His second communication mistake is related to the first, and it is that he does not show respect. When someone speaks to us without respect, we resist the content of their message, even if we are terrified of them. We may respond outwardly as necessary to avoid being hurt, but we will not let them into our hearts. Ultimately, if a tyrant does not own our hearts, he will fall.
The third failed pillar of communication is coherence. Undoubtedly Donald is brilliant, but because he lacks respect and moral compass, it doesn’t matter to him what he says. As a result, he just spews a stream of sales barf. He doesn’t make sense because he's not about logic. He’s not trying to convey sense, he’s trying to sell. His language is the verbal equivalent of a shell game-- no matter how hard you try to follow, everything is moving so quickly that you’re just bedazzled. He’s not trying to tell you, he’s trying to sell you. He’s the circus barker, the snake oil salesman.
What does all this mean? It means that unless he can change the rules in time to save himself, Trump will ultimately fail. Provided that America remains a democracy with a free press and the rule of law, his failure to listen, to show respect and to speak coherently will erode his base, one disgruntled American at a time, until the day comes when the crowd agrees that the emperor has no clothes. Then, in the old American tradition, he will be tarred, feathered and run out of town on a rail, and nobody will mourn.
If I’m wrong about the democracy, free press and rule of law part, God help us all.
But I don't think I'm wrong. I believe the rules of communication are immutable, even if the results may take some time.
It actually takes three or four seconds to ask, “Do you have one second for a quick question?”
That should be your first warning.
The truly “quick question” needs no wind-up-- you just pop it: “Got change for a twenty?” “Going to the game tonight?” Those are fair quick questions, and they have quick answers.
But when the questioner needs to soften you up with a preface, there’s generally a reason for it-- he knows that even if the question may be quick, the answer won’t be. That’s bad enough. Worse, the questioner usually takes a positive answer as license to unfurl a conundrum worthy of the Senate. Your time is going to get robbed, and you know it.
For a professional, though, there is a far more sinister threat. More often than not you are being approached with the “quick question” because of your training and experience. Implicit in the “quick question” is that you will deliver an accurate professional opinion in an informal setting at no charge, but one upon which the questioner will rely to make some important decision.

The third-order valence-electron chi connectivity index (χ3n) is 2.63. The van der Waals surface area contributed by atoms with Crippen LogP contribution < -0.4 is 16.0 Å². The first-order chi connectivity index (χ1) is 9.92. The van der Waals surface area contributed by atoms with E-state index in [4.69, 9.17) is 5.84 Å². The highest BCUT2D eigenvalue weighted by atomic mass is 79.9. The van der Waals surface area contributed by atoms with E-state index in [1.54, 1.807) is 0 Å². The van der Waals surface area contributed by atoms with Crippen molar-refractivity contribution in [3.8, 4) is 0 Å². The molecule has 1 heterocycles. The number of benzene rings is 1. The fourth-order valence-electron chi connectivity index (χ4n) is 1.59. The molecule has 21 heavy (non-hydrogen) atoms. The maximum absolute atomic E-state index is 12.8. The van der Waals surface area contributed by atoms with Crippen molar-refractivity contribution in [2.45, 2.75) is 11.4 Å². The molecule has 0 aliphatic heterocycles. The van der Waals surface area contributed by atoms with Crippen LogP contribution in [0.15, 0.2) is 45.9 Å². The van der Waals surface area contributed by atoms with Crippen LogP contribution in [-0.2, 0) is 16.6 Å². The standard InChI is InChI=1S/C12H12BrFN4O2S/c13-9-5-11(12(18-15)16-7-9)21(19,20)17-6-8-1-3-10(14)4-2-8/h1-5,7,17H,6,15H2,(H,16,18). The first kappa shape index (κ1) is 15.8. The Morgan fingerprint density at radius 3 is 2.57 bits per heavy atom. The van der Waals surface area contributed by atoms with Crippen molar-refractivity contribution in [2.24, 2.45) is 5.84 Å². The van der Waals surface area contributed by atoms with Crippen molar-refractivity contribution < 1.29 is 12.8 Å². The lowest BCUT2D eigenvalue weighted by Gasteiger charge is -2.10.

If your advice works, nobody remembers-- it was a “quick question”. But if it doesn’t, you’ll be blamed. In fact, even if your advice was sound, but misapplied or misapprehended, you’ll still be blamed. Because of the informal setting you’ll likely have no record, and probably no recollection. The listener, of course, will have a clear recollection of what was said, what he thought was said, or at least what he wants to remember was said.
For professionals, there’s another problem with the “quick question”-- there is no such thing as a safe “quick answer”. If you don’t take the time to quiz the questioner to be sure he or she understands his or her problem, you may be giving an answer to a question he or she doesn’t even know he or she has. It will surely be misapplied, to your chagrin.
As a professional, you are going to see nuanced issues that the “quick questioner” probably doesn’t want to hear about. If your answer is complete, qualified and useful, it won’t be quick. If it isn’t complete, qualified and useful, you may as well hand over your wallet and throw your certificates out the window.
A greater abomination, the sinister bastard child of the "quick question" is the "quick question for a friend of mine". All of the evils mentioned here are about to be alloyed with hearsay, the outcome of which will be Shakespearean in dimension.
Given the time demand and professional risk inherent in the “quick question”, you should develop a “quick response”, tailored to your personal and professional circumstances, which politely, gently yet firmly requires the questioner to come into your professional zone. Whether or not you bill for your time is up to you, but at least insist that your professional advice is given in a professional setting.
Norman Bowley is a communicator by passion, a lawyer and educator by profession. Thirty-six years of legal practice after ten years as an educator have equipped Norm to teach professionals how to communicate effectively and with power.